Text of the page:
Triggered and transactional emails


triggeredvstransactoinalEarlier this week I was talking on IRC with some colleagues. There was some kvetching about senders that think transactional emails are the same as triggered emails. This led to discussion about whether transactional and triggered emails are the same. I don’t think they are, but it took a while for me to come up with why I don’t think they’re the same. It took even longer to come up with definitions I liked.
Transactional Emails: Emails sent in response to direct request by the recipient. Transactional emails are usually one-off emails. Transactional emails probably don’t need an unsubscribe link, although it may be a good idea to include one just to make people feel comfortable receiving them. Examples: password reset emails, receipts, tickets.
Triggered Emails: Emails sent in response to an action by a recipient. Triggered emails can be one-off, but can also be series of emails. Triggered emails should have an unsubscribe link, so people can stop the emails if needed. Examples: cart abandonment emails, after purchase surveys, followups to software installation.
The key difference is that in a transactional email, the recipient has asked for that particular email. In a triggered email, the recipient may very well want and respond to the email, but they didn’t ask for it.
There are, as always, some grey areas here. Is a welcome message transactional or triggered? Probably transactional, but they should always have an unsubscribe link.
What about software installation followups? We’ve been looking at some alternatives to our current time tracking software which involved me setting up accounts at multiple different SaaS providers. A couple of them had triggered welcome series. These emails let me know things I could do with the software, things I still needed to set up, and led me through the process of trying out their system.
This was mostly good, but not completely. One of the series didn’t have an opt-out link, though. That was somewhat annoying because I’d already decided the tracker didn’t do what we needed. I couldn’t make the mail stop. I think if there is one thing I’d say about mail is that senders should never force someone to receive their mail.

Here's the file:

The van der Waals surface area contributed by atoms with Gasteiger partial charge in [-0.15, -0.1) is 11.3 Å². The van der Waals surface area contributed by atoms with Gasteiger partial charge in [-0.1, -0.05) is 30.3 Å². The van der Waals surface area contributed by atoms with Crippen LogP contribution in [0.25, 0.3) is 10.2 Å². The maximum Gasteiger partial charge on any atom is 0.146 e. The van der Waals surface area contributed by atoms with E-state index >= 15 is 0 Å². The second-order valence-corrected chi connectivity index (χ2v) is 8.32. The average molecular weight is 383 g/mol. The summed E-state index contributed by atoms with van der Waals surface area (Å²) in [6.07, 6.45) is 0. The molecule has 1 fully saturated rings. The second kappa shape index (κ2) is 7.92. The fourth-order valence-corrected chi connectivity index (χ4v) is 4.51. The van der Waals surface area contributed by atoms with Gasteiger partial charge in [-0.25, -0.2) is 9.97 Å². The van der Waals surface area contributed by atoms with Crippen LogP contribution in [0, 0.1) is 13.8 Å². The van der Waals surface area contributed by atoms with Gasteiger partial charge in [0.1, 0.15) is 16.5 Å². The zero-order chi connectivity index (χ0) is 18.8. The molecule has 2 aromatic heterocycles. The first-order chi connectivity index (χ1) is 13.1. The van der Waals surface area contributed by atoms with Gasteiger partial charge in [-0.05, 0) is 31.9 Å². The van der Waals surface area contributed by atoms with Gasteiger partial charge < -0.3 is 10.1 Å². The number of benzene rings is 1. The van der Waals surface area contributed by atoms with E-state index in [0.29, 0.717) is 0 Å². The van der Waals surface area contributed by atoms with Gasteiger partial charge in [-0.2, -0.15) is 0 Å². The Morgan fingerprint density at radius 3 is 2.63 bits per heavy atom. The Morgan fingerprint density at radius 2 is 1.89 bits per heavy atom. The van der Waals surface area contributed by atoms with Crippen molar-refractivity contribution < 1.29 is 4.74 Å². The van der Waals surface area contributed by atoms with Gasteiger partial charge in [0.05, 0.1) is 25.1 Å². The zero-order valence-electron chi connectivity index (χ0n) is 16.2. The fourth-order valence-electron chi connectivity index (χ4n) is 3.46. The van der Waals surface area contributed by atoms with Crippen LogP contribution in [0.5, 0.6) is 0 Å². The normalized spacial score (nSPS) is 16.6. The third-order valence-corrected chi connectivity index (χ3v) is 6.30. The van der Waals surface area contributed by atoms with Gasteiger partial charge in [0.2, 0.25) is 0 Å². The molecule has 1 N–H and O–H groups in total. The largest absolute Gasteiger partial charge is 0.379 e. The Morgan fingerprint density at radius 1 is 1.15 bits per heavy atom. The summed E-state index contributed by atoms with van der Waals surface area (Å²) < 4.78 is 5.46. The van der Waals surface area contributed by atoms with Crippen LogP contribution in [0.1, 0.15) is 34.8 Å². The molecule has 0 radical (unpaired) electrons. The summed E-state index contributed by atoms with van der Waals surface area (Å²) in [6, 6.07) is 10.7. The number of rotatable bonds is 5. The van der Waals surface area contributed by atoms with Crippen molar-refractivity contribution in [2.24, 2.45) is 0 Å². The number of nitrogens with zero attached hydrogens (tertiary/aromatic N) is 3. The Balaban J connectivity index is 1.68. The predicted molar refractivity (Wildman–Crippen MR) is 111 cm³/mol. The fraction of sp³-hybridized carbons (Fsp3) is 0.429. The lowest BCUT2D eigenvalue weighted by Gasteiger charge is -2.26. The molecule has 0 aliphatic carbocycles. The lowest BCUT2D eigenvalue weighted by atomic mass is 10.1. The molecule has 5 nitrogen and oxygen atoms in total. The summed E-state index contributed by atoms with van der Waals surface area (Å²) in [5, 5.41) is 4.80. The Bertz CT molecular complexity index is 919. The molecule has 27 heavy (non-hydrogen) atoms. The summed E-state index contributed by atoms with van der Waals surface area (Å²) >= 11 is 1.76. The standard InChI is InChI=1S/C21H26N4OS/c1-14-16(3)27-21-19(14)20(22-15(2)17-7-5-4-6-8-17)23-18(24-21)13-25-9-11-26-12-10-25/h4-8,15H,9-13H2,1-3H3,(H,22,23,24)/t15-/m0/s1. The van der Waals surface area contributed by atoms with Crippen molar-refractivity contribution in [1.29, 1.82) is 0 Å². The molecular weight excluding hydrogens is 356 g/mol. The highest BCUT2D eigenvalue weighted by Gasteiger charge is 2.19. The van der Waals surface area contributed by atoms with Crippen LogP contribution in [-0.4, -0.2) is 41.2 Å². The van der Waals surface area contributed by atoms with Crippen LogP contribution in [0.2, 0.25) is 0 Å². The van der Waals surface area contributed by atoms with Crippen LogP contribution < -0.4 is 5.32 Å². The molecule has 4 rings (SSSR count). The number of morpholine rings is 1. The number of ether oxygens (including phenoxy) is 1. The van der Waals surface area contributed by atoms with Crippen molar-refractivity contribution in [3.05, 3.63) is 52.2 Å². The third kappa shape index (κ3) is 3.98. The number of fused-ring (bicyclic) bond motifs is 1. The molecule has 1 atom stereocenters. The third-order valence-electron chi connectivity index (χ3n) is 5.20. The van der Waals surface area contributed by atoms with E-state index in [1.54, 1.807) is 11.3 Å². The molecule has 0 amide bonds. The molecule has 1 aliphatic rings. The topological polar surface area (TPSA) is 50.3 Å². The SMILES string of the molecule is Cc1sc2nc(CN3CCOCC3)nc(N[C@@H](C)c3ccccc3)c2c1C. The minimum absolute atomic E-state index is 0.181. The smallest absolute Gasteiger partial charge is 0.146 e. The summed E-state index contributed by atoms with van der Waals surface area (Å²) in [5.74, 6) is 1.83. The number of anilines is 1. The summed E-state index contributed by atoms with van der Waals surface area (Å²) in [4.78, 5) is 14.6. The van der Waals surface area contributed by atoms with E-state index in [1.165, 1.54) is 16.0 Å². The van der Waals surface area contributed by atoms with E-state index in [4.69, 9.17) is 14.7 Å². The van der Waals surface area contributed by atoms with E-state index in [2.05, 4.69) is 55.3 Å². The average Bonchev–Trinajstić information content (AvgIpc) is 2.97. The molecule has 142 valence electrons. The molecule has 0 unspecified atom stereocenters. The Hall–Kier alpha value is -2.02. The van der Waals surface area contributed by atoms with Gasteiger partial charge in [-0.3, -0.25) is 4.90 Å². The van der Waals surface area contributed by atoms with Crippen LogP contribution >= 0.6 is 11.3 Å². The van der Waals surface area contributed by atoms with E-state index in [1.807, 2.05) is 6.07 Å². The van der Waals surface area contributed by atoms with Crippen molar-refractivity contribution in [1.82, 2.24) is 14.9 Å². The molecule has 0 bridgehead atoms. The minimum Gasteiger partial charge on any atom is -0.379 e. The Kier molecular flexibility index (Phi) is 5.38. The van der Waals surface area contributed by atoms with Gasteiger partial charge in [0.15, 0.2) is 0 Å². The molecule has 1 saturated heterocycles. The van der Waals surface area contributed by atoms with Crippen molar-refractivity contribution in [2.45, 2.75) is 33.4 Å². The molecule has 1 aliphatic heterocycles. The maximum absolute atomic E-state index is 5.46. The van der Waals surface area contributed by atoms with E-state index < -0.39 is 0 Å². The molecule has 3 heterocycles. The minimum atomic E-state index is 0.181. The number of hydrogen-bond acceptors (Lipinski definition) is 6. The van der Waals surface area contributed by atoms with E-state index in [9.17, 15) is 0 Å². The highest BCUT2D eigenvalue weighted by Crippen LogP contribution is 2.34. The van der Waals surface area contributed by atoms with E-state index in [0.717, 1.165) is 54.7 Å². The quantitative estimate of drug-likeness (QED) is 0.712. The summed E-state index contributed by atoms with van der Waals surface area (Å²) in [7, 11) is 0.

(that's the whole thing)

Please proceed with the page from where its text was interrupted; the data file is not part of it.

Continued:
It’s tempting for senders to define all triggered emails as transactional. Since it’s a user action that caused the mail to be sent, it must be a transactional email. But a lot of triggered emails are triggered by actions the user doesn’t know will trigger an email. Cart abandonment emails are a good example of this, not every retailer has them and so users aren’t yet expecting to get an email if they drop stuff in their carts and then leave the site.
Overall, both transactional and triggered emails have their place in a healthy email program. But they shouldn’t be confused for one another and should be treated as separate mail streams.

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  • This is all true, but even the purest transactional mail needs an opt-out for a simple reason: a lot of people don’t know their own addresses. I get a constant stream of mail to my gmail account of stuff like Twitter password resets, and last week a receipt for a car I didn’t rent. If there’s a button to say “not me”, I click it, but otherwise, it’s just spam.

  • “Examples: password reset emails, receipts, tickets.”
    I would also say typo’d addresses might be a good example. I’ve received transactional mail that was not for me and I could not remove myself from the stream of mail. Personal information being sent to me in regards to someone else is something I’d like to unsubscribe from.

  • Yup. Having a “This is not me” link (in addition to any unsubscription or report abuse link) in any account-related email would help fix some annoying problems – both by stopping the unwanted mail, and by letting the sender contact the intended recipient out of band and making sure they get the mail they wanted.

  • My company’s corporate lawyers made the criteria defining a transactional email simple for us marketers with a single question: does the content facilitate a transaction? (Transaction = $ for a good or service).
    That cleared up a lot of gray areas for us. And easy for our pea-brains to store. 😉

  • I think having an opt-out link is important in transactional e-mail, because it’s possible that someone mistakenly used your information. I agree with the other commenters that a “This is not me” button would be the best way to go about his. Thanks for clarifying the difference between these two!

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